Bell is looking to capture more of the aftermarket for its helicopters. The company announced in January that it has integrated six support and service subsidiaries and rebranded them under the Bell Helicopter nameplate in an attempt to eliminate confusion and simplify customer buying choices. Customer service and support currently accounts for one-third of Bell’s revenue.
Bell Helicopter yesterday announced that its six support and service subsidiaries have been integrated and rebranded to eliminate confusion and simplify customer buying choices. Customer service and support currently accounts for one-third of the company’s revenue. Bell CEO John Garrison said the move would make it easier for the company to offer customers integrated solutions throughout a helicopter’s lifecycle.
Textron, parent company of Cessna Aircraft and Bell Helicopter, reported a third-quarter loss. Revenues were $2.5 billion, down 2.7 percent year-over-year, primarily due to lower business jet deliveries at Cessna, where revenues decreased $290 million in the quarter from a year ago, reflecting lower new aircraft sales. The Wichita aircraft maker delivered 26 jets, down from the 68 shipped in the same period last year.
Bell Helicopter will have manufactured 33 of its new 429 light twins, sold most of them and completed certification of customer option kits for the aircraft by year-end.
Later this year Bell Helicopter will deliver its last JetRanger, a 206B3. According to a company spokeswoman, Bell decided “to stop production on the 206B JetRanger in the first quarter in response to shifting market demands.” Bell will continue to manufacture the stretched version of the helicopter, the LongRanger 206L4.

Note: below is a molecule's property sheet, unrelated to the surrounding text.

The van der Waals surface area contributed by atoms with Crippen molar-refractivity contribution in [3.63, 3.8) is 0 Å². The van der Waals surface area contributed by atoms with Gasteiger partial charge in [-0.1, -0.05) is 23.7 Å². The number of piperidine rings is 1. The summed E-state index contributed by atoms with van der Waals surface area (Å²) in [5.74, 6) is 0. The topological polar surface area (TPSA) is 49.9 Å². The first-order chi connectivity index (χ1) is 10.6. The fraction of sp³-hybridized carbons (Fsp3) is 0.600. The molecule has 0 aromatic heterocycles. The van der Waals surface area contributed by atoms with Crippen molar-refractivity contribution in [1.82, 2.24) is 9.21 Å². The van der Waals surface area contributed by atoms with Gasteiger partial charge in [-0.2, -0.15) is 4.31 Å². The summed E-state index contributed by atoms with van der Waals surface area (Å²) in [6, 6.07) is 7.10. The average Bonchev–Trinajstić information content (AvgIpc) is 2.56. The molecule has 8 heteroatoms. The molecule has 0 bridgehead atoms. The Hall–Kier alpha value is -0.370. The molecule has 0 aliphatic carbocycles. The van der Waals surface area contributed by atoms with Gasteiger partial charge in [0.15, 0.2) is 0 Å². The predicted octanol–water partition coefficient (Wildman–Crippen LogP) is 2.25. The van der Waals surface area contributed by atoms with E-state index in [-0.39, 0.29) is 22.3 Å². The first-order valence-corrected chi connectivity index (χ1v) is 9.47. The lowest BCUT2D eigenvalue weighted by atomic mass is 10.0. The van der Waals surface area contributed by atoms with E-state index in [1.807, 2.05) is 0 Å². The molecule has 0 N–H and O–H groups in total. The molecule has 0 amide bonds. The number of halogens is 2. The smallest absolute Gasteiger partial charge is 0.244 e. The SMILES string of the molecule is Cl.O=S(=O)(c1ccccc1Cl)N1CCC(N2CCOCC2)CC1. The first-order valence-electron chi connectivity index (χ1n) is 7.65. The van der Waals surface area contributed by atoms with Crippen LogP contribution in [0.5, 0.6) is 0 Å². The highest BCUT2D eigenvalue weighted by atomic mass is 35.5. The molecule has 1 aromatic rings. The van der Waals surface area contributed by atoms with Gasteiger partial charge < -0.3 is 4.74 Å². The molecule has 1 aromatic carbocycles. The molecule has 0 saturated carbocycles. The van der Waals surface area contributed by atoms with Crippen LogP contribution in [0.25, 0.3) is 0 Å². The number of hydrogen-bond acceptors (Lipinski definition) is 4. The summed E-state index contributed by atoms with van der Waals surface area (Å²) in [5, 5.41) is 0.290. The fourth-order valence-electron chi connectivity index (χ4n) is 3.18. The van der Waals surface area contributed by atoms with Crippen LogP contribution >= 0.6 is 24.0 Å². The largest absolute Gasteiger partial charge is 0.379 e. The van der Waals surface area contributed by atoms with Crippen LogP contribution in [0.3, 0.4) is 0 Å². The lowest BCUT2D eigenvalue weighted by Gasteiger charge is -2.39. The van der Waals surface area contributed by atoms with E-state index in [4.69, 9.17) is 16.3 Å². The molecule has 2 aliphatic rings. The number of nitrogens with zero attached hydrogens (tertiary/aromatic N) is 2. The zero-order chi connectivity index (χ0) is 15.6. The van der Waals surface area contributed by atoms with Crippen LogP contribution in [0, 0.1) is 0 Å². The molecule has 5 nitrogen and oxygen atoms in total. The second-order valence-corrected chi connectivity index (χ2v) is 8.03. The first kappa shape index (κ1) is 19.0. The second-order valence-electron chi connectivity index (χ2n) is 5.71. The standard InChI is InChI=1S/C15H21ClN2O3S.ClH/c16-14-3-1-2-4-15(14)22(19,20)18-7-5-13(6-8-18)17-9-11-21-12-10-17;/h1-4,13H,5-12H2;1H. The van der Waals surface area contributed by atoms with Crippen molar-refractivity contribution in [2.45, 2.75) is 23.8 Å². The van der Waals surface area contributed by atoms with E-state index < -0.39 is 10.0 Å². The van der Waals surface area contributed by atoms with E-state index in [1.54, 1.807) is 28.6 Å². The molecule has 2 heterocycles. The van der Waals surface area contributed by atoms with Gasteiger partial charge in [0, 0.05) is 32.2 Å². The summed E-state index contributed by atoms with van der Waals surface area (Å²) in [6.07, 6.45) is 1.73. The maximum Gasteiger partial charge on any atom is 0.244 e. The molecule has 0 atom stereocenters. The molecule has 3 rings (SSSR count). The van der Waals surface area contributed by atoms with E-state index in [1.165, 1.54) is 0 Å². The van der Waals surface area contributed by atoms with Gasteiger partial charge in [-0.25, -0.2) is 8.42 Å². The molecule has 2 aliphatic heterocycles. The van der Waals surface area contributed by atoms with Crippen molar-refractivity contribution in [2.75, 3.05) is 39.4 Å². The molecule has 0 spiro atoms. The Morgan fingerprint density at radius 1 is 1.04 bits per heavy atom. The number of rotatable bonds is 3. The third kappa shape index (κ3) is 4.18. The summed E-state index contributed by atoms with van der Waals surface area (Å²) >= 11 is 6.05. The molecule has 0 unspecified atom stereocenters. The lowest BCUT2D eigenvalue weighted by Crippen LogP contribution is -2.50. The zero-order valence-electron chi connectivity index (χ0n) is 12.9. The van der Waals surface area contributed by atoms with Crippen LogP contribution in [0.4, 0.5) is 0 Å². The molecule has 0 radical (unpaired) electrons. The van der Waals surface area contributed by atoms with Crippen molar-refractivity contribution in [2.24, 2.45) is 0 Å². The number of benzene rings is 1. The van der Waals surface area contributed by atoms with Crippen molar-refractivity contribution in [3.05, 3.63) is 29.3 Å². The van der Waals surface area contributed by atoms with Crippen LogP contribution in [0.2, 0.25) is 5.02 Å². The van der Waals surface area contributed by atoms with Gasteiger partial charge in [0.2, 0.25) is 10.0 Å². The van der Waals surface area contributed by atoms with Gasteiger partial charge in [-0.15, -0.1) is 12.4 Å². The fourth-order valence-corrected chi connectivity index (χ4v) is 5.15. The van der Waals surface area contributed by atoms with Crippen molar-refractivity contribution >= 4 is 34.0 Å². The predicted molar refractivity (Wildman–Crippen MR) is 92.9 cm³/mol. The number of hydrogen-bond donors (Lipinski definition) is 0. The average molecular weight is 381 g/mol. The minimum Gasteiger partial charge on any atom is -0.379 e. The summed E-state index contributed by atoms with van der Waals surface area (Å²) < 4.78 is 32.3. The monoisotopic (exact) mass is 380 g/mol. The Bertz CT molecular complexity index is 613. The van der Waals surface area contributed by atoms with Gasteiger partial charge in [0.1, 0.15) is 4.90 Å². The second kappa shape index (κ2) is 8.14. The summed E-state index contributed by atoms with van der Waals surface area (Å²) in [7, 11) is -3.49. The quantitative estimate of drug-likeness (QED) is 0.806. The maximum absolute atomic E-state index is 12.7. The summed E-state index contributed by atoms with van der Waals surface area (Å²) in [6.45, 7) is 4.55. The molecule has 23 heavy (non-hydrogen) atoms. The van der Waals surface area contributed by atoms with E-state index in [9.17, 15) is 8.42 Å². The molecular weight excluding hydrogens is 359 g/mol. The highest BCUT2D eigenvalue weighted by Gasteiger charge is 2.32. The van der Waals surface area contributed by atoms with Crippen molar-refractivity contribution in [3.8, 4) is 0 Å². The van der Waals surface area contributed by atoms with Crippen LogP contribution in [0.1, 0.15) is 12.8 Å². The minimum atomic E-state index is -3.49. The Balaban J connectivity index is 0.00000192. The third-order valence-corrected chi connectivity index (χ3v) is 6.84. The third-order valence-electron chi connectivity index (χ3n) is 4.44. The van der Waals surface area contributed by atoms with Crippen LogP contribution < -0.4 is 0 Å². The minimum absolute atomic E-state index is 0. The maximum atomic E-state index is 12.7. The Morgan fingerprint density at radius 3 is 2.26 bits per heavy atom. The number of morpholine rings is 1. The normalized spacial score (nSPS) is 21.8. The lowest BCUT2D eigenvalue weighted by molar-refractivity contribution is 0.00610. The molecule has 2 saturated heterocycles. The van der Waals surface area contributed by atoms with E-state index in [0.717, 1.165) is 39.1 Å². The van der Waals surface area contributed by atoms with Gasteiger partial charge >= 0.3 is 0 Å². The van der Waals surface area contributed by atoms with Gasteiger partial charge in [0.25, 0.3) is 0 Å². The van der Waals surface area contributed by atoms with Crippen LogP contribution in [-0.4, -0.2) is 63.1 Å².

Textron’s second-quarter report, released yesterday, shows that revenues at its Cessna Aircraft subsidiary decreased $236 million from the same period a year ago, with segment profit down $45 million. The parent company attributed the drop in part to fewer new aircraft deliveries in the quarter; only 43 Citations were handed over to customers during this three-month period, compared with 84 during the same time last year.
Textron issued its second quarter report for 2010 yesterday and news from its aviation segments was mixed.
At Cessna Aircraft, revenues decreased $236 million in the second quarter, primarily reflecting lower new-aircraft deliveries, including 43 Citations, compared with 84 for the same period in 2009. Of the 43 deliveries, 20 were Citation Mustangs.
Bell Helicopter has begun converting OH-58A Kiowa cabins into OH-58D Kiowa Warrior cabins, the company announced here at Farnborough. The aim of the program is to replace OH-58Ds that have been damaged beyond repair.
Textron reported first-quarter revenues of $2.2 billion, down 12.5 percent from the year-ago period, blamed largely on lower deliveries at subsidiary Cessna and the downsizing of Textron Financial. Cessna saw a revenue drop of $336 million in the quarter due to a decrease in Citation deliveries, which at 31 were less than half the number delivered in the first three months of last year.
In an earnings conference call this morning, Textron released its first-quarter results and reported revenues of $2.2 billion, down 12.5 percent from the first quarter of last year, blamed largely on the lower deliveries of aircraft and the downsizing of the company’s non-captive finance business.